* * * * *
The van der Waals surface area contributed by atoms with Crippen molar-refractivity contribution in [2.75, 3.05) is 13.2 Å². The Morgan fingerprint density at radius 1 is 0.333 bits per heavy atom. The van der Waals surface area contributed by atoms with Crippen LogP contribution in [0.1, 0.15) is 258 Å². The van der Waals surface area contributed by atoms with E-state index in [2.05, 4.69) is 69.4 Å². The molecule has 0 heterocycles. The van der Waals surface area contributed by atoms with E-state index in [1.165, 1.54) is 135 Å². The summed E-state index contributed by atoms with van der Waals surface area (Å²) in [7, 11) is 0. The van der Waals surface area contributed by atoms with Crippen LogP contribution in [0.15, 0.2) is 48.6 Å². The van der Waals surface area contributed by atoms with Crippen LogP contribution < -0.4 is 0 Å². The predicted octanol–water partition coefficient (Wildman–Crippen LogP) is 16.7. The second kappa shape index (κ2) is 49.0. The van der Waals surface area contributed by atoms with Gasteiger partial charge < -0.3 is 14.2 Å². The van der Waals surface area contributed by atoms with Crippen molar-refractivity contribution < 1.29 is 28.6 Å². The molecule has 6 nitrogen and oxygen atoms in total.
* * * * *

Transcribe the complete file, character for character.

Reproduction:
The van der Waals surface area contributed by atoms with Crippen molar-refractivity contribution in [2.75, 3.05) is 13.2 Å². The Morgan fingerprint density at radius 1 is 0.333 bits per heavy atom. The van der Waals surface area contributed by atoms with Crippen LogP contribution in [0.1, 0.15) is 258 Å². The van der Waals surface area contributed by atoms with E-state index in [2.05, 4.69) is 69.4 Å². The molecule has 0 heterocycles. The van der Waals surface area contributed by atoms with E-state index in [1.165, 1.54) is 135 Å². The summed E-state index contributed by atoms with van der Waals surface area (Å²) in [7, 11) is 0. The van der Waals surface area contributed by atoms with Crippen LogP contribution in [0.15, 0.2) is 48.6 Å². The van der Waals surface area contributed by atoms with Crippen LogP contribution < -0.4 is 0 Å². The predicted octanol–water partition coefficient (Wildman–Crippen LogP) is 16.7. The second kappa shape index (κ2) is 49.0. The van der Waals surface area contributed by atoms with Gasteiger partial charge < -0.3 is 14.2 Å². The van der Waals surface area contributed by atoms with Crippen molar-refractivity contribution < 1.29 is 28.6 Å². The molecule has 6 nitrogen and oxygen atoms in total.